<i>Failure</i> explores the deeply troubling paradox by which the more technological and financial systems fail us, the more dependent on them we become.
Wall Street and Silicon Valley—the two worlds this book examines—promote the illusion that scarcity can and should be eliminated in the age of seamless “flow.” Instead, Appadurai and Alexander propose a theory of habitual and strategic failure by exploring debt, crisis, digital divides and (dis)connectivity. What kind of failures do finance and technology perpetuate and monetize? What does failure have to do with memory and the structural production of ignorance? Moving between the planned obsolescence and deliberate precariousness of digital technologies and the ""too big to fail"" logic of the Great Recession, they argue that the sense of failure is real in that it produces disappointment and pain. Yet, failure is not a self-evident quality of projects, institutions, technologies or lives. It requires a new and urgent understanding of the conditions under which repeated breakdowns and collapses are quickly forgotten.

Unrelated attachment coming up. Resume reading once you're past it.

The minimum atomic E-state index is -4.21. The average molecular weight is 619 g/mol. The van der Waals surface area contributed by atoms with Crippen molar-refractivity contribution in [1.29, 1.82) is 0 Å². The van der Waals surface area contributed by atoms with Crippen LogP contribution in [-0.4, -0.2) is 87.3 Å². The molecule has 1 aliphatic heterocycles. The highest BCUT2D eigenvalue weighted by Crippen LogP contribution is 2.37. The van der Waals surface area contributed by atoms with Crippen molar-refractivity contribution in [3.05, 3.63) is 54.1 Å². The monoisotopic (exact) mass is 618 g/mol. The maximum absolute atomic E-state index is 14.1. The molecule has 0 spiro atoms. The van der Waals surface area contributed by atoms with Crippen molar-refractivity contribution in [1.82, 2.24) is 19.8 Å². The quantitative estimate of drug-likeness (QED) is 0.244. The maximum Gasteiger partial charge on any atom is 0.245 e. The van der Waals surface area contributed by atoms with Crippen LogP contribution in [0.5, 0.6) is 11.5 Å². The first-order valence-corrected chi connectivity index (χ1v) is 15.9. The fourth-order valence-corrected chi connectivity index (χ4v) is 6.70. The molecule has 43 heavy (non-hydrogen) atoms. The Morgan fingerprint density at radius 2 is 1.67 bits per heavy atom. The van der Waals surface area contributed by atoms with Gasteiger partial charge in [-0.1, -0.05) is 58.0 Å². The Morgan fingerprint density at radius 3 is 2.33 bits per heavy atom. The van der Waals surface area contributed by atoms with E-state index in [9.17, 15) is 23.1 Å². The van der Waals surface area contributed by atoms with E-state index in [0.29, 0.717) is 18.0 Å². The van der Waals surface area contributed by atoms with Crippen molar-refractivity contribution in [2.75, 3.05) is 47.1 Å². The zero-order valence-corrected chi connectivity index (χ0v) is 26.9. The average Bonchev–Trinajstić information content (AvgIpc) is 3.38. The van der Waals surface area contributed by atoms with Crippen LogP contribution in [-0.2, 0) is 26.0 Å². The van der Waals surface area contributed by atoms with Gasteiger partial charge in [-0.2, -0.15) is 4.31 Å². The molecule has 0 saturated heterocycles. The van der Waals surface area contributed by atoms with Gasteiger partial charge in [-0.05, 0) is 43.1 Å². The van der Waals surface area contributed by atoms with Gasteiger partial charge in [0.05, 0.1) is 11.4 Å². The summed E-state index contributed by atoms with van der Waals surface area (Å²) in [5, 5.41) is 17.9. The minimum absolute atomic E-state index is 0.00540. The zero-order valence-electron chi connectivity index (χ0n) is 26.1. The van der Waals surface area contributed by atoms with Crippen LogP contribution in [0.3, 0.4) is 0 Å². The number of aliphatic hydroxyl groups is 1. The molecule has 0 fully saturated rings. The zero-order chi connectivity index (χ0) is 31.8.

By looking at such moments of forgetfulness, this highly original book offers a multilayered account of failure and a general theory of denial, memory, and nascent systems of control.